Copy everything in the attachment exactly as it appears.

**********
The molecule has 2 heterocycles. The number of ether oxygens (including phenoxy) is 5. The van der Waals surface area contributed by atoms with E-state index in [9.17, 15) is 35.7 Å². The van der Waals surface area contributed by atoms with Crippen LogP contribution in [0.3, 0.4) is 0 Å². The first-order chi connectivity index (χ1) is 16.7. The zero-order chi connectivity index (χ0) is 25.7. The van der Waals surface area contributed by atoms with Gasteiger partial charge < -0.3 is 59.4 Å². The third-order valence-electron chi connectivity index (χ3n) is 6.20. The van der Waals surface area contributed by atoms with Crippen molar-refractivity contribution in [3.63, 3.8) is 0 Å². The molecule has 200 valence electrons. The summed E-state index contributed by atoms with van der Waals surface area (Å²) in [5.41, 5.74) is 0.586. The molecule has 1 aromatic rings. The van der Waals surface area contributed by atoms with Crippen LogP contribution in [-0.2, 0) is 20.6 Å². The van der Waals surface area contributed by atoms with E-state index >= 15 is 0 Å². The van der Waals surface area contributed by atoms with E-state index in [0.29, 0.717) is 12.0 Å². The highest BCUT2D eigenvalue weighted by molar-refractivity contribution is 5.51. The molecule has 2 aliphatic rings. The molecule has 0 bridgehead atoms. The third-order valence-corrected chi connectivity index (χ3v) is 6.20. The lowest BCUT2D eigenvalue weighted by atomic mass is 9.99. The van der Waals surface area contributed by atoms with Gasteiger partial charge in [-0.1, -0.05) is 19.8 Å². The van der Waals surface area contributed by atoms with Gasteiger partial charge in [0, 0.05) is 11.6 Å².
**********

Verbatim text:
The molecule has 2 heterocycles. The number of ether oxygens (including phenoxy) is 5. The van der Waals surface area contributed by atoms with E-state index in [9.17, 15) is 35.7 Å². The van der Waals surface area contributed by atoms with Crippen LogP contribution in [0.3, 0.4) is 0 Å². The first-order chi connectivity index (χ1) is 16.7. The zero-order chi connectivity index (χ0) is 25.7. The van der Waals surface area contributed by atoms with Gasteiger partial charge < -0.3 is 59.4 Å². The third-order valence-electron chi connectivity index (χ3n) is 6.20. The van der Waals surface area contributed by atoms with Crippen molar-refractivity contribution in [3.63, 3.8) is 0 Å². The molecule has 200 valence electrons. The summed E-state index contributed by atoms with van der Waals surface area (Å²) in [5.41, 5.74) is 0.586. The molecule has 1 aromatic rings. The van der Waals surface area contributed by atoms with Crippen LogP contribution in [-0.2, 0) is 20.6 Å². The van der Waals surface area contributed by atoms with E-state index >= 15 is 0 Å². The van der Waals surface area contributed by atoms with E-state index in [0.29, 0.717) is 12.0 Å². The highest BCUT2D eigenvalue weighted by molar-refractivity contribution is 5.51. The molecule has 2 aliphatic rings. The molecule has 0 bridgehead atoms. The third-order valence-corrected chi connectivity index (χ3v) is 6.20. The lowest BCUT2D eigenvalue weighted by atomic mass is 9.99. The van der Waals surface area contributed by atoms with Gasteiger partial charge in [-0.1, -0.05) is 19.8 Å². The van der Waals surface area contributed by atoms with Gasteiger partial charge in [0, 0.05) is 11.6 Å².